In the 2013 case Bostic v. Mader, the U.S. District Court for the Western District of North Carolina applied North Carolina law in a case which involved a claim for punitive damages against a defendant who was texting and driving. In denying this claim, the court noted that the texting and driving statute specifically provides:
Failure to comply with the provisions of this section shall not constitute negligence per se or contributory negligence per se by the operator in an action for the recovery of damages arising out of the operation, ownership, or maintenance of a vehicle.
The court further explained that
Ordinarily, a standard of conduct established by a safety statute must be followed. Where the safety statute at issue provides to the contrary as it pertains to civil liability, however, violation of the statute, without more, does not constitute negligence at all. Consequently, assuming Plaintiffs had properly pled, and could persuasively prove, that [the defendant] was “texting” in violation of N.C. Gen. Stat. § 2-137.4A at the time of her collision with [the plaintiff], such evidence standing alone would be insufficient as a matter of law to sustain a negligence verdict in favor of Plaintiffs on this theory. Likewise, it could not support a finding if willful or wanton conduct and therefore will not support a claim for punitive damages.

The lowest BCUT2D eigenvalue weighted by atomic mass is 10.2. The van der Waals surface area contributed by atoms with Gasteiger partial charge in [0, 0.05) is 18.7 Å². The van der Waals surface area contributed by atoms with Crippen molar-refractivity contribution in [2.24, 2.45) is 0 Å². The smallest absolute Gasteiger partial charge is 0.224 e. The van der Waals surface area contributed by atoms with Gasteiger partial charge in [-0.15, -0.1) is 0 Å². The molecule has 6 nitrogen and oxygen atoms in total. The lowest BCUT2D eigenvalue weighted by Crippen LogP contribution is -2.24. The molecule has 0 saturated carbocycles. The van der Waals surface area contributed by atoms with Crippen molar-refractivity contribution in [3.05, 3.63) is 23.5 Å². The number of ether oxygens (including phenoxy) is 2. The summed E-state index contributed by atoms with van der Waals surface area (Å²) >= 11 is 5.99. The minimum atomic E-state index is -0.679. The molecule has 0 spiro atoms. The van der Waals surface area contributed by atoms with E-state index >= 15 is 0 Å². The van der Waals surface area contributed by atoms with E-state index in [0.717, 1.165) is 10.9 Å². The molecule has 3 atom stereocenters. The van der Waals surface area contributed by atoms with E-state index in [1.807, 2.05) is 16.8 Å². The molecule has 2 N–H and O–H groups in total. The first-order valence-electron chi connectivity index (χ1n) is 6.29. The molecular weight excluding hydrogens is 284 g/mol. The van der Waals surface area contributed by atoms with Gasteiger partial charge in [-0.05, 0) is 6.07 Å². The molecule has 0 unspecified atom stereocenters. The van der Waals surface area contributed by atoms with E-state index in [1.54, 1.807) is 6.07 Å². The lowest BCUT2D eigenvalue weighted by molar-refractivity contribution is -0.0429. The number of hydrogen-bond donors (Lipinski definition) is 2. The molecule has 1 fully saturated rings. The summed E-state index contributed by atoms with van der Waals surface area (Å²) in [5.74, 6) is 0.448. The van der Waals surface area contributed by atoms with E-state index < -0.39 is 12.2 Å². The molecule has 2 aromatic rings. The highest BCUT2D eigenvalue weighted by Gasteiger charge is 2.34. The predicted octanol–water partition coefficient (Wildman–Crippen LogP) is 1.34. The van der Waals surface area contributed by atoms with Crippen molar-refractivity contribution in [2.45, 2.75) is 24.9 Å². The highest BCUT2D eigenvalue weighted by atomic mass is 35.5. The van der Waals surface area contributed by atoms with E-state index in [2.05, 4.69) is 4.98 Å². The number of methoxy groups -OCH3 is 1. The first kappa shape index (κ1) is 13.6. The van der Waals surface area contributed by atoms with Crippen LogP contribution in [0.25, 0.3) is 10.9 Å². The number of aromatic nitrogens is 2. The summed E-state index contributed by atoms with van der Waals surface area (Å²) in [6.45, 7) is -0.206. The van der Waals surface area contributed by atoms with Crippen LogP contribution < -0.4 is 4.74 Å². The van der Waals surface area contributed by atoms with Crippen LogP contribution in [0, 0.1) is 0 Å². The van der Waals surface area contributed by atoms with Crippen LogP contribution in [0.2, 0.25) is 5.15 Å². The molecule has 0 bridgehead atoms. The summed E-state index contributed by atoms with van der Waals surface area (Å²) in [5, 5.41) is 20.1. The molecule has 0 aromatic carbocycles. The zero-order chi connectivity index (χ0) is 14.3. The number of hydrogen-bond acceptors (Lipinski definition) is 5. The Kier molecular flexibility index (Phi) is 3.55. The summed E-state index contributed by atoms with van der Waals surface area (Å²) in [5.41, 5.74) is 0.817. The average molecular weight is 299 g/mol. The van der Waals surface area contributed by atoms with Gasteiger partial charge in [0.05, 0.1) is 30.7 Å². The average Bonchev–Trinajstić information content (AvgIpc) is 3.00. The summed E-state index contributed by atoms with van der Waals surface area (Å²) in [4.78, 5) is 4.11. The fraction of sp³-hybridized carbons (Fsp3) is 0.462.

Therefore, not only does texting and driving not constitute gross negligence, a violation of the statute is insufficient to support even a claim for mere negligence.
It is interesting to note the differences in attitudes between texting and driving compared with drinking and driving, although both have been shown by studies to be dangerous behaviors. As people became more aware of the dangers of drinking and driving, laws and punishments became harsher. Perhaps the same will be true for texting and driving.
If you have been injured in a car accident, contact an attorney at Rosensteel Fleishman, PLLC (704) 714-1450, to discuss your options.